Compare this to kubernetes/service.yaml for one of our backend services:

apiVersion: v1
kind: Service
metadata:
  name: ecsdemo-nodejs
spec:
  selector:
    app: ecsdemo-nodejs
  ports:
   -  protocol: TCP
      port: 80
      targetPort: 3000
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Notice there is no specific service type described. When we check the kubernetes documentation we find that the default type is ClusterIP. This Exposes the service on a cluster-internal IP. Choosing this value makes the service only reachable from within the cluster.

ENSURE THE ELB SERVICE ROLE EXISTS:

In AWS accounts that have never created a load balancer before, it’s possible that the service role for ELB might not exist yet.

We can check for the role, and create it if it’s missing.

Copy/Paste the following commands into your Cloud9 workspace:

aws iam get-role --role-name "AWSServiceRoleForElasticLoadBalancing" || aws iam create-service-linked-role --aws-service-name "elasticloadbalancing.amazonaws.com"

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DEPLOY FRONTEND SERVICE:

Let’s bring up the Ruby Frontend!

cd ~/environment/ecsdemo-frontend
kubectl apply -f kubernetes/deployment.yaml
kubectl apply -f kubernetes/service.yaml

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kubectl get deployment ecsdemo-frontend

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Now that we have a running service that is type: LoadBalancer we need to find the ELB’s address. We can do this by using the get services operation of kubectl:

kubectl get service ecsdemo-frontend -o wide

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It will take several minutes for the ELB to become healthy and start passing traffic to the frontend pods.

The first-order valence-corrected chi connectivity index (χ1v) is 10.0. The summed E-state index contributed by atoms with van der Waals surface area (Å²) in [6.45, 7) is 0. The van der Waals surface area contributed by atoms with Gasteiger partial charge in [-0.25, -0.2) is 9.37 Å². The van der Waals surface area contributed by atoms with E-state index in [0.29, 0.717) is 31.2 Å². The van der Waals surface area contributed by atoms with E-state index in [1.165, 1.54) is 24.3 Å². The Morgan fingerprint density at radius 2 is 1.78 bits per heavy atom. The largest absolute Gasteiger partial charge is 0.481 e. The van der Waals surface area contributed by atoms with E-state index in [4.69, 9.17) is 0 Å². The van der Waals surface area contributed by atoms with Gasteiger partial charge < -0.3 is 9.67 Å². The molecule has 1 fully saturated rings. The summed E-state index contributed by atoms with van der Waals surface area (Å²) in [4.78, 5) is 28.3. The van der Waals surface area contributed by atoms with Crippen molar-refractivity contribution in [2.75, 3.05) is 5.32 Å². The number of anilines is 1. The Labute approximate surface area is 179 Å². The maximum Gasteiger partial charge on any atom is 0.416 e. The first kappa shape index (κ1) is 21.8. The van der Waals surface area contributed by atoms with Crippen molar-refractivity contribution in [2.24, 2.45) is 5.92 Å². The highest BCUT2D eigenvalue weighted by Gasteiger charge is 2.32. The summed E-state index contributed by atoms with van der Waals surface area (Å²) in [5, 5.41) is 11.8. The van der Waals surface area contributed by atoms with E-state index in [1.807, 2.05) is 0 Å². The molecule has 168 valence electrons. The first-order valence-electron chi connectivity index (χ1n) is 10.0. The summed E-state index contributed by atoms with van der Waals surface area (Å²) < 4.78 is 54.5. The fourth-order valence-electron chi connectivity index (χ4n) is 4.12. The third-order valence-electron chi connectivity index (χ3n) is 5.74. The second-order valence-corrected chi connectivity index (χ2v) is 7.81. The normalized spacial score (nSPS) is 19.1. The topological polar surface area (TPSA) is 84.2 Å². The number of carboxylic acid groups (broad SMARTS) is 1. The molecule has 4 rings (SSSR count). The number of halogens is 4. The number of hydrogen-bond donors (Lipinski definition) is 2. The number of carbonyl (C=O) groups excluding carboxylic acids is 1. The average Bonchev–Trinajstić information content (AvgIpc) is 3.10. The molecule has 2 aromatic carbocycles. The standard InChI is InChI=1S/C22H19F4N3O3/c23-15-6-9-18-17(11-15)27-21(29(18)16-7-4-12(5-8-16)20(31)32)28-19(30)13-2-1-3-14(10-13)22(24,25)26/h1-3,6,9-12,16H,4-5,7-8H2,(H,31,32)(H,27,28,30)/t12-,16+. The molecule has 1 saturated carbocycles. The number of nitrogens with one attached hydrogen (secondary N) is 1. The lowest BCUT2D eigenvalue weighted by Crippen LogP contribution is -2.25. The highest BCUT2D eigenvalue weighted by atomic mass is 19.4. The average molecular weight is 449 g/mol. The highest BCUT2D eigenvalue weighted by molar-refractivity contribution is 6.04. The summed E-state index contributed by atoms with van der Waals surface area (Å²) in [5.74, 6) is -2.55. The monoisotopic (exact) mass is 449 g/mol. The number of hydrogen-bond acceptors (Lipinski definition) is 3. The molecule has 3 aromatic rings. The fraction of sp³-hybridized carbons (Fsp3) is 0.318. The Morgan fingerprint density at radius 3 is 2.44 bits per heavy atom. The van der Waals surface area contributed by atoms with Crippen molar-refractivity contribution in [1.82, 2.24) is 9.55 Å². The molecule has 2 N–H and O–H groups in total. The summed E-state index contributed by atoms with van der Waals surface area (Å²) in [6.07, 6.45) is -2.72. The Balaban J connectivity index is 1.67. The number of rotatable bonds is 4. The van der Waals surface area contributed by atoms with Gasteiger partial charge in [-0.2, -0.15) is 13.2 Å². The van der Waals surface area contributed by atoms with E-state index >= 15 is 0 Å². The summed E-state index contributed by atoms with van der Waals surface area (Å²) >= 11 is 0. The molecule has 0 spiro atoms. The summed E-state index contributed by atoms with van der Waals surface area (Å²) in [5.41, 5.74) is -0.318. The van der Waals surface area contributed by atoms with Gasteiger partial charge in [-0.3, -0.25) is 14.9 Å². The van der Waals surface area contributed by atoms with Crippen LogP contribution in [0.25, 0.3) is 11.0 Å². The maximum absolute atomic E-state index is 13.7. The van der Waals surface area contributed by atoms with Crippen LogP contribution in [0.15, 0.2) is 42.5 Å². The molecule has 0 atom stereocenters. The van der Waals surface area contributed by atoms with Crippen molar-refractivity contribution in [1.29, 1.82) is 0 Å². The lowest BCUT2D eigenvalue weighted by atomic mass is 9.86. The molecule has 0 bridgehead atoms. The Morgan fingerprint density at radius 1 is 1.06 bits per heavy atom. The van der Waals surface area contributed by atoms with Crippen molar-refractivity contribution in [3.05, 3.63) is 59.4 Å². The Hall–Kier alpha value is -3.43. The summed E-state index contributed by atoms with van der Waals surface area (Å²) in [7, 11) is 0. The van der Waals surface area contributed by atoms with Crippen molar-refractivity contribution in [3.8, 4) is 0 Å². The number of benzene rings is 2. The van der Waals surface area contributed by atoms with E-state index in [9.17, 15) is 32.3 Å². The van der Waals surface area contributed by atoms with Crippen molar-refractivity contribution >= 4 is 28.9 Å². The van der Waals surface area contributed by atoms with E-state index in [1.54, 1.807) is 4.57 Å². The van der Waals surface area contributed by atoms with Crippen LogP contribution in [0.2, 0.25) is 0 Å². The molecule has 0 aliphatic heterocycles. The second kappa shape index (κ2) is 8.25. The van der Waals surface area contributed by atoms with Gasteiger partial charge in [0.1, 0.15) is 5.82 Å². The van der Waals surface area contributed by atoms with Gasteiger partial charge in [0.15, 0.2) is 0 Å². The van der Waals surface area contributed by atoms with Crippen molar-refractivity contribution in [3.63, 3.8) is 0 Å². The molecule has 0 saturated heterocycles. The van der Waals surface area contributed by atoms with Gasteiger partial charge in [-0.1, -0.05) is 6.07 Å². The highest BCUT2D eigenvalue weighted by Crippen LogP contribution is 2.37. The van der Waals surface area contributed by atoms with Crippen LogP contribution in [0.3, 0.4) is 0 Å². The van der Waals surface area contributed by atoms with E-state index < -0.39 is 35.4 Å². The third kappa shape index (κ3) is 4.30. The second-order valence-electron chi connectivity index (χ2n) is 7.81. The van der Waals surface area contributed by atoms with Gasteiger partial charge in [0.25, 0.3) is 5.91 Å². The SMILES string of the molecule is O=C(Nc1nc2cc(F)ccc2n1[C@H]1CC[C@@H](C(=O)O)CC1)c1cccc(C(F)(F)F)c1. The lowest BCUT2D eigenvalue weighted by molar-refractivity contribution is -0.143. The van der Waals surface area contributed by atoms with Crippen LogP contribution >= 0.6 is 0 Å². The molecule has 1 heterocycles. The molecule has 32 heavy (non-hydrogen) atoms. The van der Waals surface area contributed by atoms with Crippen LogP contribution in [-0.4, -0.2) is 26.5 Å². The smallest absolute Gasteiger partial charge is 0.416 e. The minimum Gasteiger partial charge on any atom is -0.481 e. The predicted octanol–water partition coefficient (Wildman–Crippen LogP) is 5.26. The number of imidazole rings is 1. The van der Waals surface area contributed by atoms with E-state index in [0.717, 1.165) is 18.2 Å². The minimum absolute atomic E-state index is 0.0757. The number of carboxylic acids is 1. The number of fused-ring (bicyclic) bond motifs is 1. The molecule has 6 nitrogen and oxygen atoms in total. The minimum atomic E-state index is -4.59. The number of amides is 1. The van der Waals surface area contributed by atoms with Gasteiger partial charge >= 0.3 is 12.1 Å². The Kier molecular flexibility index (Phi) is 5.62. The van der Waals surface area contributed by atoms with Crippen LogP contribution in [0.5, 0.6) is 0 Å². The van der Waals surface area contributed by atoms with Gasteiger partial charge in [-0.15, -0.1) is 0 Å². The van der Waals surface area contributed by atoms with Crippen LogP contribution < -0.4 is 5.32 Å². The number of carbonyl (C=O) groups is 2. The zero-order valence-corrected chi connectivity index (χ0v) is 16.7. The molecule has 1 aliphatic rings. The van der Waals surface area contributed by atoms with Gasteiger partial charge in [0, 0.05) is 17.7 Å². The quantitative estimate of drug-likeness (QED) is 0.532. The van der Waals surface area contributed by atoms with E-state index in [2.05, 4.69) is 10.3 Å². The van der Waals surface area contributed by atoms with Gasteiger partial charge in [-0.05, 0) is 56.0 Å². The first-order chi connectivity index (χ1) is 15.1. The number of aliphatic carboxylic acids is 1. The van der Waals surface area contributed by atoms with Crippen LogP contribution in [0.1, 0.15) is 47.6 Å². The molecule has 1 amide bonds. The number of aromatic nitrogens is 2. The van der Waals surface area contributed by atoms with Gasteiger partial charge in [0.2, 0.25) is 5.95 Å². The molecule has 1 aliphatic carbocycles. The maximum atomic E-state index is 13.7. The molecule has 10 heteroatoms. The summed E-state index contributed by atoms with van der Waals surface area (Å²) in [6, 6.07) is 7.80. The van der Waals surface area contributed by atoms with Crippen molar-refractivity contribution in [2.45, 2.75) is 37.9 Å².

If you want you can scale the services.

kubectl scale deployment ecsdemo-nodejs --replicas=3
kubectl scale deployment ecsdemo-crystal --replicas=3

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kubectl get deployments
kubectl scale deployment ecsdemo-frontend --replicas=3
kubectl get deployments

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CLEANUP THE APPLICATIONS:

To delete the resources created by the applications, we should delete the application deployments:

Undeploy the applications:

cd ~/environment/ecsdemo-frontend
kubectl delete -f kubernetes/service.yaml
kubectl delete -f kubernetes/deployment.yaml

cd ~/environment/ecsdemo-crystal
kubectl delete -f kubernetes/service.yaml
kubectl delete -f kubernetes/deployment.yaml

cd ~/environment/ecsdemo-nodejs
kubectl delete -f kubernetes/service.yaml
kubectl delete -f kubernetes/deployment.yaml

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Delete the cluster:

eksctl delete cluster --name=eksworkshop-eksctl